The PDP Bill in section 35 extends sweeping powers to the government agencies to conduct surveillance on the grounds of national security, integrity & sovereignty and public order. The SC in Puttaswamy laid down that privacy can be invaded by the state actions to a permissible limit only after passing the three-fold test viz. law in existence; legitimate aim; and proportionality with the object sought to be achieved. Thus, any market surveillance measure by SEBI shall be valid, only if the measures undertaken are reasoned, proportionate and upto the standards of Puttaswamy Judgment.

In 2013, SEBI in order to curb practice of providing trading tips through social networking media such as Whatsapp, Twitter, Facebook, etc., in a consultation paper, proposed that, ‘No person shall be allowed to provide trading tips, stock specific recommendations to the general public through short message services (SMSs), email, telephonic calls, etc. unless such persons obtain registration as an Investment Adviser or are specifically exempted from obtaining registration.’ The recommendation has not yet materialized. The least the legislature can do is to place SEBI’s power at par with the integrated surveillance powers vested with the Central Board of Direct Taxes, Directorate of Revenue Intelligence, so on, under the Indian Telegraph Act 1885. Pertinently, in 2018, the T.K Viswanthan Committee advocated a similar recommendation that ‘SEBI may seek direct power to intercept calls to aid in investigation, akin to the power granted to the Central Board of Direct Taxes.’ Yet, no amendment has been introduced.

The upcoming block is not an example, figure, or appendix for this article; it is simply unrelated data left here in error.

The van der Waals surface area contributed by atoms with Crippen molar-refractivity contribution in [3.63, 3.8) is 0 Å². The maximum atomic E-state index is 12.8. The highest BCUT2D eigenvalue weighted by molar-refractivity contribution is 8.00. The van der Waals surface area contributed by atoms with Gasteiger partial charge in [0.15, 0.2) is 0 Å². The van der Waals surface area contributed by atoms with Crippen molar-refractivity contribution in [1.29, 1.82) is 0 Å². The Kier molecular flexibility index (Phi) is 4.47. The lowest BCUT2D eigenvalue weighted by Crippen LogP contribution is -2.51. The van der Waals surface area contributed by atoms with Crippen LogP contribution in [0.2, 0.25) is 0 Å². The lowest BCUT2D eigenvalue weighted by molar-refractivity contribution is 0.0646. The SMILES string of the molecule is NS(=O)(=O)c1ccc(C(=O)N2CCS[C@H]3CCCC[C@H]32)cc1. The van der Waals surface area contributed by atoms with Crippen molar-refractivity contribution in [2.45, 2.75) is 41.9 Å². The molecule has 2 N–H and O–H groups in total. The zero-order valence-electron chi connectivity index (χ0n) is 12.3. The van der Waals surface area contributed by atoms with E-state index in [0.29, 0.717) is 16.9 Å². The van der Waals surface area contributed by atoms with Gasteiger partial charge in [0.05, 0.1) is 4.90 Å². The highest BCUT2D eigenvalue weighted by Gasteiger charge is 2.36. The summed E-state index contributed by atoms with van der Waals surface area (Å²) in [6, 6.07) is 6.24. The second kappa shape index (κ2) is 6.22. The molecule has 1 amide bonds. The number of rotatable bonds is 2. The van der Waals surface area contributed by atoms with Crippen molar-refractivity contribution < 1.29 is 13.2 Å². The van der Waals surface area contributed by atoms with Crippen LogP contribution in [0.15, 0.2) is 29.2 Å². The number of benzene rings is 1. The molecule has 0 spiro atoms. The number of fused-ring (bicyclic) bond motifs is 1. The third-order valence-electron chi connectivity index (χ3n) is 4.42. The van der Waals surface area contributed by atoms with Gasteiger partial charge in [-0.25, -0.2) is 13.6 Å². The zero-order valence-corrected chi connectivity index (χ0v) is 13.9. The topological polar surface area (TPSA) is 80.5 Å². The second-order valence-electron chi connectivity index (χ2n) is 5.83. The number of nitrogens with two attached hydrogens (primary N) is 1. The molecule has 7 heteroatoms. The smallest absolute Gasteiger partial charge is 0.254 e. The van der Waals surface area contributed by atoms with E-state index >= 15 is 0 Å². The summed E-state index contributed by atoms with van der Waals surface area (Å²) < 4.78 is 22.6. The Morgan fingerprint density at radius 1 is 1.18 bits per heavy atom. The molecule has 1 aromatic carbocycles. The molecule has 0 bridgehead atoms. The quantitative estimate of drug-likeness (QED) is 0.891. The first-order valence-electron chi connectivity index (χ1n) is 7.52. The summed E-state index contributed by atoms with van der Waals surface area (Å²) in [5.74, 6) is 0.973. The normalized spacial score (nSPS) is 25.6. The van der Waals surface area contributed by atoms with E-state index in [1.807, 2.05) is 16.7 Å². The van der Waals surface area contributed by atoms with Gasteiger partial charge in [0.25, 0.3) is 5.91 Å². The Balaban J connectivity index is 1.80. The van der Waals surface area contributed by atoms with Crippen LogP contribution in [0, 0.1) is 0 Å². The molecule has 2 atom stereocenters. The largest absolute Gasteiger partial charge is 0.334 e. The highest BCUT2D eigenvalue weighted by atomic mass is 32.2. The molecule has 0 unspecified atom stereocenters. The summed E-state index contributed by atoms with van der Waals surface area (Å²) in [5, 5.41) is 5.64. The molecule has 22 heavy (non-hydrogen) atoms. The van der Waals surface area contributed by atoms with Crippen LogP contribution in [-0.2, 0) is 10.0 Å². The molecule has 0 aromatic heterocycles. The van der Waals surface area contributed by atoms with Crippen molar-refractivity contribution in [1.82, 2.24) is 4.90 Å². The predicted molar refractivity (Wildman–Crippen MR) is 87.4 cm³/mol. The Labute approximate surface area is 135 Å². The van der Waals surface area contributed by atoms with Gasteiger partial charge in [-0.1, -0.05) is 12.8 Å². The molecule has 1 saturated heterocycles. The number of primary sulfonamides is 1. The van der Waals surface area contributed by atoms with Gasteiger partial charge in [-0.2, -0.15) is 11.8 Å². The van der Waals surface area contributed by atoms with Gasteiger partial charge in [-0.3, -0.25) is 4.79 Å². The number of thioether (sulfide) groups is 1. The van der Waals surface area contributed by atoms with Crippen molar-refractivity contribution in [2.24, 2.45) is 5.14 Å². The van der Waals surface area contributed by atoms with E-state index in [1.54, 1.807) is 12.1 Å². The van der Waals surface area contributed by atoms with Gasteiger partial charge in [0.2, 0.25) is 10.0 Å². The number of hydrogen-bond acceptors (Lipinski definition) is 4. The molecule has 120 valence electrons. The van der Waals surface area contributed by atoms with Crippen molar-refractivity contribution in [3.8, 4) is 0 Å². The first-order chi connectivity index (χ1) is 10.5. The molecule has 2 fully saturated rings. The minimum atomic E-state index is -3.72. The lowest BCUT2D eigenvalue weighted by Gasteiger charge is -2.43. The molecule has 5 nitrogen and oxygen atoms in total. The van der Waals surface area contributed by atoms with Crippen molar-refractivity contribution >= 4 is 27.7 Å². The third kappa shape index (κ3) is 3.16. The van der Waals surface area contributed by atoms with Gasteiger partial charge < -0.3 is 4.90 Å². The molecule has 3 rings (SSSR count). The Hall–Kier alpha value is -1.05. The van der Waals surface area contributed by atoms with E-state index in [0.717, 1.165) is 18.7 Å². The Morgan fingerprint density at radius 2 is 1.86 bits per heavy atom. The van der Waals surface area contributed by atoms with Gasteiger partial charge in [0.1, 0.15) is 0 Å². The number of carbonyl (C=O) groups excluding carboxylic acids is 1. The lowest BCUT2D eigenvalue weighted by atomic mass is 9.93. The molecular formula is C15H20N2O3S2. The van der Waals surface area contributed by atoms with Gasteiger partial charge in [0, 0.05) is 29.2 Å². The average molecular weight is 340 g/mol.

The legislature should rather come up with a specific modus operandi to be used by the SEBI while undertaking market surveillance rather than having an umbrella provision like section 35. For instance: SEBI should be permitted to engage in targeted surveillance after setting out the identity of the target, the grounds for surveillance, the gravity of the suspected offence, and the proposed period of surveillance, presented in a form of ‘risk report’. Nevertheless, the article recognizes that communications surveillance constitutes an important component in aiding in the prevention and investigation of insider trading crimes. It simply argues that it’s pertinent to adhere to nuances of proportionality, establish adequate checks and balances and ensure that the investigation agencies are not conferred with unbridled power to invade privacy.


A sound regulatory policy is thus the need of the hour to curb insider trading in the securities market and catch up to advancing technology.

The author is a student at Campus Law Centre. Faculty of Law, University of Delhi

1 reply »

  1. US Sec power with respect to the interception of calls in Rajaratnam case was because of the involvement of money laundering and not insider trading. I still doubt in any jurisdiction, such powers to the regulators have been bestowed with owing to privacy concerns